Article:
Provoking thought

Welcome to The Show

Welcome to The Show
DALL-E's rendering of a show in progress

I sometimes lie awake at night mentally preparing for a critical meeting.

I’m a slow thinker, so when surprising things happen, there’s a risk that I effectively blank out. My coping mechanism is scenario planning.

When I say A, how will others respond? If they respond with B, how would I reply in return?

On and on I go. I build up enormous conversation trees, taking into account all the scenarios I can think of and potential paths to take.

“With all due respect, but that’s pretty insane,” you’ll say. I would have to agree. Welcome to my world.

Yet. However meticulous my preparation. However many hours I spend in my head, working through possible scenarios. However many sleepless nights. From time to time it still happens.

The meeting starts. All seems fine. Then, a few minutes in...

Shit show.

Then, as I look towards the sky, with various consistencies of gunk splashing over me, I ask myself: Why do I always forget my umbrella?

After closing the faucets. After handing out towels. After helping clean up some of the initial mess, I know that this is only where the real job starts.

Why does this happen? Why can we not avoid these things? They may be rare, but occasionally they happen. Why?

The answer: Chaos theory. Lorenz’s butterfly and all of that.

Although I believe the world to be deterministic (repeating history will always keep producing the same result), it is not realistically determinable. Even if we understand most rules, parameters and likely sequences in which things tend to pan out, a minor divergence may result in a completely unpredicted outcome.

Somebody is delayed at the doctor’s office and joins a meeting late missing important context. Somebody shares their entire screen, and a questionable notification appears.

And then: Welcome to The Show we call Shit.

But that’s ok.

In fact, it’s an opportunity.

“Here we go again, inspirational speaker mode ignited, I suppose?”

Indeed. Strap in. We’re about to head for peak hyperbole.

It’s these episodes of The Show that tend to become critical moments in history. Pick any famous historical incident, and I bet you will find a shit show at its root.

And good news! You’re right here for this one.

So there you stand, at the center, looking up toward the sky.

What is it going to be?

Will you manage to turn this into one of those historical moments that people will write songs about for generations to come?

Or, will it end up as a fun anecdote to tell at tomorrow’s stand-up, causing record high attendance on the next meeting, with people stocking up on popcorn and umbrellas?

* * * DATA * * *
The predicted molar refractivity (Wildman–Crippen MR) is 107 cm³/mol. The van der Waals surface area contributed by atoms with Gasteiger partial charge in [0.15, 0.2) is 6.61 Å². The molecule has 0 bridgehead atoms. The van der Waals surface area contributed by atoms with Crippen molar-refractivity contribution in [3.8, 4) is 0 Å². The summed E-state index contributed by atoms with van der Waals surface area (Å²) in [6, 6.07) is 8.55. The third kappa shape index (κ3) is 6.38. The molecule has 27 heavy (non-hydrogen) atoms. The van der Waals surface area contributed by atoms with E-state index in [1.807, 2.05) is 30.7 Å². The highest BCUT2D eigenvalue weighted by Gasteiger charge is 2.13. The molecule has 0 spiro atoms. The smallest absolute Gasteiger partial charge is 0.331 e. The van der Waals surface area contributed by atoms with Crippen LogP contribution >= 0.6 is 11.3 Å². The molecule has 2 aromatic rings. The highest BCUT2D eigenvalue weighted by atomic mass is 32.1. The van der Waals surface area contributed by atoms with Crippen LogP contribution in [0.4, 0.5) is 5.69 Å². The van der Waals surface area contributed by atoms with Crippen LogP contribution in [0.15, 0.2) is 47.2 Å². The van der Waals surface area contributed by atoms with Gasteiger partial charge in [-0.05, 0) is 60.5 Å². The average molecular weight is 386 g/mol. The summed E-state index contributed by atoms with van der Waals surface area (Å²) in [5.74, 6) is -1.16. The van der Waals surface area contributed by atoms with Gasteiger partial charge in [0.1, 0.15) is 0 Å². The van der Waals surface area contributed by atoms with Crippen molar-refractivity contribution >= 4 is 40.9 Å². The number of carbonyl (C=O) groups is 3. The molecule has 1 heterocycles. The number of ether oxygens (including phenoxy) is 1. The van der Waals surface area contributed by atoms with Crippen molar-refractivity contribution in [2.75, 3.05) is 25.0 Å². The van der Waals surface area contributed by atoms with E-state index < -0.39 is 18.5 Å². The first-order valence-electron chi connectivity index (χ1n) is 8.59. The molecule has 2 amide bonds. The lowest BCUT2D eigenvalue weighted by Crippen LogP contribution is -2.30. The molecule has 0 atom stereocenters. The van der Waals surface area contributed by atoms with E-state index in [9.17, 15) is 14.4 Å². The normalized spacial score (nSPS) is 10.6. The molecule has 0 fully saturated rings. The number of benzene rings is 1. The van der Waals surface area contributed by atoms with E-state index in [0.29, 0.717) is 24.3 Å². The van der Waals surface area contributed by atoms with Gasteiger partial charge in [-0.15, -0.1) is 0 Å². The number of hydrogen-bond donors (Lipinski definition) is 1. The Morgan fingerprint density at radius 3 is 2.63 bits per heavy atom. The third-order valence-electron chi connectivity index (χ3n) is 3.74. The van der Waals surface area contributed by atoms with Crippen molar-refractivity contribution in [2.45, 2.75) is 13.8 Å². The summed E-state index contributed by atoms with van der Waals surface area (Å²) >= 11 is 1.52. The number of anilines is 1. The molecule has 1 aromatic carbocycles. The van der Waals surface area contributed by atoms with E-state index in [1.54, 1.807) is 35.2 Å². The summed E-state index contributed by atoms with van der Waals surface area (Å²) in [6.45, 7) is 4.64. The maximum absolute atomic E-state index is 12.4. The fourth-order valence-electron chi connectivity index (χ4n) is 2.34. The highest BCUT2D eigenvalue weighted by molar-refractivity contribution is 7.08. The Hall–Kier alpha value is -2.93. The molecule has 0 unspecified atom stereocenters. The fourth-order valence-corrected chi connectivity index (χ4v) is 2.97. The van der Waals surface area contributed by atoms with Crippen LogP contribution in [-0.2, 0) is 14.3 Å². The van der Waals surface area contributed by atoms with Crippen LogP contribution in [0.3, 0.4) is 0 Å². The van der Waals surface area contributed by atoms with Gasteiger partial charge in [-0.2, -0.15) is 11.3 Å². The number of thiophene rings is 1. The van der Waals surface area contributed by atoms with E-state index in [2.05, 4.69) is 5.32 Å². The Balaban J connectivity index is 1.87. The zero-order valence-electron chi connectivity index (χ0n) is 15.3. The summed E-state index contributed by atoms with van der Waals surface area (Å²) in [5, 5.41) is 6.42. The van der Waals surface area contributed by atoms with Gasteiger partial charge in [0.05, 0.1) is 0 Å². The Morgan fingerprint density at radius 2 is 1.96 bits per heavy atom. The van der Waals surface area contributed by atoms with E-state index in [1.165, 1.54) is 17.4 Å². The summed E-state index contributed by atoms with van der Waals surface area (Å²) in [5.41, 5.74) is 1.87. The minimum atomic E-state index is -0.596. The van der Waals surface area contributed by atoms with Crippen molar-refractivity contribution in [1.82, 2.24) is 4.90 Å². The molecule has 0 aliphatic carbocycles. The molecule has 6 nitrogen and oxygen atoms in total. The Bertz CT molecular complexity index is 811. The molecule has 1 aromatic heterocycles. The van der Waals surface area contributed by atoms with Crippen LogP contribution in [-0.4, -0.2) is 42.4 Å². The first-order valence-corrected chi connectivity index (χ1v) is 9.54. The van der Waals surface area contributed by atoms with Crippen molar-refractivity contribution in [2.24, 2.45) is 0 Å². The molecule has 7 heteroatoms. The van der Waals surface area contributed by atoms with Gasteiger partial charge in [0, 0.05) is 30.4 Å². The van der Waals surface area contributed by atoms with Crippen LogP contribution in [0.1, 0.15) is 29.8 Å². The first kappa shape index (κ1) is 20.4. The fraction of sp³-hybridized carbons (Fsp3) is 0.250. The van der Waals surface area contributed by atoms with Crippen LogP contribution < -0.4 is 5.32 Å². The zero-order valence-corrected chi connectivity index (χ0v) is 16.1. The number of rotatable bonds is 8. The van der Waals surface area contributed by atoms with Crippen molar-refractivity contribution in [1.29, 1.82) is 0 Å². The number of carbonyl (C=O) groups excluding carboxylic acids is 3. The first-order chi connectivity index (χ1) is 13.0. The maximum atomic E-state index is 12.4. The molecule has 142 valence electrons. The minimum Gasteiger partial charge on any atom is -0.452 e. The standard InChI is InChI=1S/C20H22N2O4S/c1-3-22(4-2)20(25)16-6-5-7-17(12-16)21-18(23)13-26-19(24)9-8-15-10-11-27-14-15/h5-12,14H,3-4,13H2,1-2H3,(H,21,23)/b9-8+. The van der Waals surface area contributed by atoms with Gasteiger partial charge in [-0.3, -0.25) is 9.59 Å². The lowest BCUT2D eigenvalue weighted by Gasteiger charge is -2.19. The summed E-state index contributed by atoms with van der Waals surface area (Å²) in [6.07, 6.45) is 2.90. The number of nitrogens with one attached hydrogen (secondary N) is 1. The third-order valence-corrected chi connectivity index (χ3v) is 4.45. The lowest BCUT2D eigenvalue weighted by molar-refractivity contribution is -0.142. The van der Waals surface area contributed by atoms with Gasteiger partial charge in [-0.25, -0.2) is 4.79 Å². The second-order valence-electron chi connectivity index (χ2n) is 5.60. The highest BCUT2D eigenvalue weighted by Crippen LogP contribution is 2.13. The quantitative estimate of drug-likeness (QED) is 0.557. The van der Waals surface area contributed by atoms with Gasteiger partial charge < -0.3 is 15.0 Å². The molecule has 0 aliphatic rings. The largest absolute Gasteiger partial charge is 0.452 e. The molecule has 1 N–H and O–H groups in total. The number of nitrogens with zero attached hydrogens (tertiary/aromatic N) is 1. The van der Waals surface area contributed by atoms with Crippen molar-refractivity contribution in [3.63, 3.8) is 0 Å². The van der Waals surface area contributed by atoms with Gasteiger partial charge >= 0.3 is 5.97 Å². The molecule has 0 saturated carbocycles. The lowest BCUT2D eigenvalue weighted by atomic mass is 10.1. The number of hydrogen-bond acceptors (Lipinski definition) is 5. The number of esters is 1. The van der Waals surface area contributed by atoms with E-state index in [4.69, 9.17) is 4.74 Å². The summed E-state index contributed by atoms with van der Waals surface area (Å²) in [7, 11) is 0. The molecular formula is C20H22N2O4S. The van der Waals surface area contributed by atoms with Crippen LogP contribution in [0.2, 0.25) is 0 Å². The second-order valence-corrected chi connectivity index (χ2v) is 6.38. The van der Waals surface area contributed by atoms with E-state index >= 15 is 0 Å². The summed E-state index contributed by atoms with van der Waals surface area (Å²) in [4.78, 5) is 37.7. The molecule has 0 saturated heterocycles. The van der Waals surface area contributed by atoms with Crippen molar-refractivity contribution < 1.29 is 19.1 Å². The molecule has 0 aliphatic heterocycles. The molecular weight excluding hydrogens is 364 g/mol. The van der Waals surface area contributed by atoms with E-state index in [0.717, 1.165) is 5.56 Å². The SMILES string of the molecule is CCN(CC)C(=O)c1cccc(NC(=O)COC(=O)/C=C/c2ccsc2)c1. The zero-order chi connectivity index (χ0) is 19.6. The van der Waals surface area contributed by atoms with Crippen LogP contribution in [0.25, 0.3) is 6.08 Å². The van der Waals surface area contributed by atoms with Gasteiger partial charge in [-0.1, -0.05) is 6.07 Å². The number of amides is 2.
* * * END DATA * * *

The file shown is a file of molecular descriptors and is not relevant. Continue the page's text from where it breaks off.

It’s up to you, the runner of the show now turned to shit, to figure out how you want to play it.

No pressure.

I will by no means pretend that I’ve mastered this art.

I’d like to believe that my insane scenario planning strategy has at least avoided some episodes of The Show. While I will argue that an occasional episode of The Show can be good, you don’t want it to become a serial thing. Although popcorn and umbrella sales people would probably disagree. And Netflix keeps calling to get streaming rights.

Nevertheless, there’s a few learnings on shit show management that I’ve accrued over the years. Eventually these will evolve into a somewhat niche course on Shit Show Management I’ll be teaching at Harvard, but let me give a sneak preview already today.

First, there is immense value in simply acknowledging a shit show to be a shit show. Maybe not using these technical management terms — not everybody appreciates their subtleties. Attempting to hide what happened is actively harmful, whereas simply calling it out publicly is a good opportunity to create trust. “Ok, so at least the company is not trying to paper over what happened. That’s something.” Indeed.

Second, episodes of The Show tend to come with more fireworks in hot button areas. They can be effective catalysts for uncovering deeper issues. And it’s worth uncovering those. Therefore, let’s dig in. It’s root cause analysis time! Luckily, they make for great conversation starters.

“Hey, were you there at the thing yesterday?”

“Oh my, sadly I missed it — delayed doctor’s appointment. But I heard about it! Sounds pretty crazy!”

“Yes, it was fun. How do you think that happened, why did people respond this way?”

And quickly we’re on a path to uncover an actual problem.

And third, because these shows tend to be mere symptoms, it’s not really worth spending too much energy on treating them. Don’t immediately cancel the whole event; don’t cook up elaborate new policies, guidelines, prep meetings, disclaimer sections and legal documents. Except legal documents signed in blood, those are always a good addition.

Seriously. Chill.

Whatever you’ll come up with will not avoid the next show. You’ll be surprised in a whole new way. Just wait.

You’ll think you’re well prepared. You ran through all the possible scenarios. All seems to go well.

And then, a few minutes in...